- Site-specific Installation
Humans have an innate desire to replicate and emulate the natural world around us. We do this in order to appreciate and understand Nature. We are always trying to make sense of it and our place within it. This desire to imitate nature in art, design, and architecture has its roots in ancient reverential practices. I believe that there is a cross-generational notion of imitating genesis in our actions and imaginations as a way to move us closer to the natural cycle as participants and collaborators.
In Landstones, I use rocks and desert sand to evoke a sense of the rugged, timeless beauty of the earth. For all of human history they have served as materials for building and creating. They have been used in rituals and ceremonies, solidifying them as numinous symbols of spiritual resilience and endurance. It is in that context that I attempt to make use of stone and land in an attempt connect to the earth and the prime movers. My practice of activating sculptural installations through the use of photography is meant to reveal the enduring presence of the natural world; and our ability to use our imagination and intelligence to transform natural elements into the novel and the beautiful.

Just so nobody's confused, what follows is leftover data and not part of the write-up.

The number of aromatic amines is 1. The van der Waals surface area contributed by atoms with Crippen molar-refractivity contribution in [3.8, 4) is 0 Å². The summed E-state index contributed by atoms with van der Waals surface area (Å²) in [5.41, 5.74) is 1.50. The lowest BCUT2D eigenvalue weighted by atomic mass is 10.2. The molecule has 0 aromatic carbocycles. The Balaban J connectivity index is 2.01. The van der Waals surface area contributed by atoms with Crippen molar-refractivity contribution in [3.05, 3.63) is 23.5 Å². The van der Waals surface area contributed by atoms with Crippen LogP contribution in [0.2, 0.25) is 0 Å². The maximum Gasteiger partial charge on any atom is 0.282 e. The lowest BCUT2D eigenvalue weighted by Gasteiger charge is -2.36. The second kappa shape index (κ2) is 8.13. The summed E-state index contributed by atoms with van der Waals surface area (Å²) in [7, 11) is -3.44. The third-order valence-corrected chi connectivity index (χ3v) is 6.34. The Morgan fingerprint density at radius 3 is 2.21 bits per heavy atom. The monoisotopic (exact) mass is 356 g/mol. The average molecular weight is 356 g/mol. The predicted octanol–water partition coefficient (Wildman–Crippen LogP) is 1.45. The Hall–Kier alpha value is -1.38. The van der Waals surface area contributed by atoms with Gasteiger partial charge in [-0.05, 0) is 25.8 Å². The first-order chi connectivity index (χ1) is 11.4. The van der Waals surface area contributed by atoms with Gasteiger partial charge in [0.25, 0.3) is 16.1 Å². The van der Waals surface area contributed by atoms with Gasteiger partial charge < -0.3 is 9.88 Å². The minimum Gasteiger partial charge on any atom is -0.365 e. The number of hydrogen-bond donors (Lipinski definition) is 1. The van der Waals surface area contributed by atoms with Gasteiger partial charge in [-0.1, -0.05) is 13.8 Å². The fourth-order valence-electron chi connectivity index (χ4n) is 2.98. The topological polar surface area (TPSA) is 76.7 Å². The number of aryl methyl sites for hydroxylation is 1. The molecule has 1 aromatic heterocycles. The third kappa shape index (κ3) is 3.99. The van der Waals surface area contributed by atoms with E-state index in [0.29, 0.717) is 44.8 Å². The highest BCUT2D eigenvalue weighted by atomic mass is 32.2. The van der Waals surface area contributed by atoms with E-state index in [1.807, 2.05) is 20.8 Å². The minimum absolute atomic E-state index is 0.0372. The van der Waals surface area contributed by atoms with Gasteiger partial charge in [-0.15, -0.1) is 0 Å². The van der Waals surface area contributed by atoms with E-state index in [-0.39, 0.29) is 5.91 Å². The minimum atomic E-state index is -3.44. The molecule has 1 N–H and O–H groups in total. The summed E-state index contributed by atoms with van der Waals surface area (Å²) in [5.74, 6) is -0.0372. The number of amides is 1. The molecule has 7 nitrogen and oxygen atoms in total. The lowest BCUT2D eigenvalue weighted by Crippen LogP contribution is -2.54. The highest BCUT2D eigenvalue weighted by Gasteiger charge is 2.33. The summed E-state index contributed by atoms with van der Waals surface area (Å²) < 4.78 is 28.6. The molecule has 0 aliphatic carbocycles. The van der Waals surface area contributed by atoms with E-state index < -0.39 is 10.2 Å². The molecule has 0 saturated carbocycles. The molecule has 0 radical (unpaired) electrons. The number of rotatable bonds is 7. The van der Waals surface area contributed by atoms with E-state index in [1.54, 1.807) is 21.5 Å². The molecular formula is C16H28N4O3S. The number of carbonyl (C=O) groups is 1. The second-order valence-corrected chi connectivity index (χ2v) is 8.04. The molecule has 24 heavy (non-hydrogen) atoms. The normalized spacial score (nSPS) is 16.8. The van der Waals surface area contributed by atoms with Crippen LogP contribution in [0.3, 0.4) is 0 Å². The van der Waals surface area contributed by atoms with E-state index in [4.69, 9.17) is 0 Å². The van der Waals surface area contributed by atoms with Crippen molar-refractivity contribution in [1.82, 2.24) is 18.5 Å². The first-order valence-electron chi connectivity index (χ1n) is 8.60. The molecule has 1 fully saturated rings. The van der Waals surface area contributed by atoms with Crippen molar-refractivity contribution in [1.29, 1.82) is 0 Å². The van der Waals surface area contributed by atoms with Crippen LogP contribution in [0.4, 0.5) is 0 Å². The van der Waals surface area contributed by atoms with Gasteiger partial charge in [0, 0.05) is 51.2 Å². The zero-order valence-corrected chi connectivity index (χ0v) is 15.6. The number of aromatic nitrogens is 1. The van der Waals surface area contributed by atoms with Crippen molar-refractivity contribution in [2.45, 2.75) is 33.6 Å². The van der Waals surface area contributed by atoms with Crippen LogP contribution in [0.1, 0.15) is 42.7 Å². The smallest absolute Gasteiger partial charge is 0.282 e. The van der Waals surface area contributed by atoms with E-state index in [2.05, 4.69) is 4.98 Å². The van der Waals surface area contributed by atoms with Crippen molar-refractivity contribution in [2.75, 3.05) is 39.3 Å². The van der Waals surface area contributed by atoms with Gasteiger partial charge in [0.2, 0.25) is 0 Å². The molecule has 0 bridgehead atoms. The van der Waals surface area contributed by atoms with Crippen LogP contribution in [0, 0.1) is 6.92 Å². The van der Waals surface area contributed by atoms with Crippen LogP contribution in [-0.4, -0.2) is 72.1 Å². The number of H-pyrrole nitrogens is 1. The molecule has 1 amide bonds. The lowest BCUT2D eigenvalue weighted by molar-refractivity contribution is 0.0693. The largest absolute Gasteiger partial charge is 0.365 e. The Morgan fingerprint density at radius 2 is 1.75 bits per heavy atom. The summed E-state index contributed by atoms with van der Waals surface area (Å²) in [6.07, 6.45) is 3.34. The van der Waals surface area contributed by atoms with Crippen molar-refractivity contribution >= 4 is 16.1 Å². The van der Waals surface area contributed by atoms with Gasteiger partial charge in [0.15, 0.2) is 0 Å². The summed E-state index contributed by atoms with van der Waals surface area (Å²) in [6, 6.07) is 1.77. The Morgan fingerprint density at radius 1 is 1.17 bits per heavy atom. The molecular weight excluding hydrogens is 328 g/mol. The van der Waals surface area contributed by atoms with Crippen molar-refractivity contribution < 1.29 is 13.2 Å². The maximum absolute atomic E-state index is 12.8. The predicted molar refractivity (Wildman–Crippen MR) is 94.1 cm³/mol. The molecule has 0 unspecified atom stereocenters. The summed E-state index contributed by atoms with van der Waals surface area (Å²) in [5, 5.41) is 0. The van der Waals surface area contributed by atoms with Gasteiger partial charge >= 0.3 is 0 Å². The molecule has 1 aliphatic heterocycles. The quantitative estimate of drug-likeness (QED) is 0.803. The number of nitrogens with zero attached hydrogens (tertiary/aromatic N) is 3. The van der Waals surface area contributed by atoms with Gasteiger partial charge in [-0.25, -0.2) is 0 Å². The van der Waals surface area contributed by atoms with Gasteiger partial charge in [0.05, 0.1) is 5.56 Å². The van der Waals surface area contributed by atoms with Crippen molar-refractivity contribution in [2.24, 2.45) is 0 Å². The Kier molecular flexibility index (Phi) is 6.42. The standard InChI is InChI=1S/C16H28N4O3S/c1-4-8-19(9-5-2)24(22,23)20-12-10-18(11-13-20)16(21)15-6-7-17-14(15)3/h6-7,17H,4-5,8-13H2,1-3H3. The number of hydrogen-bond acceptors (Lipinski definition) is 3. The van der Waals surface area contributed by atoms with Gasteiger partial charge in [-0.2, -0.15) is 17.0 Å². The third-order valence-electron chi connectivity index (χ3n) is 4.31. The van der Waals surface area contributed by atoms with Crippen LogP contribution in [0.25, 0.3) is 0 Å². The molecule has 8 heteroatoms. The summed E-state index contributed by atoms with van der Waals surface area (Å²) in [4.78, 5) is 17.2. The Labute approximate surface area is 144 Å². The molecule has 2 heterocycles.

"The human desire to mimic nature's processes is not merely a practical one, but a deeply rooted, innate human tendency. We cannot help but be constantly inspired by the beauty and complexity of the natural world and seek to replicate it in our own creations, whether they be works of art, technologies, or even entire systems of living."
Fritjof Capra / physicist and systems theorist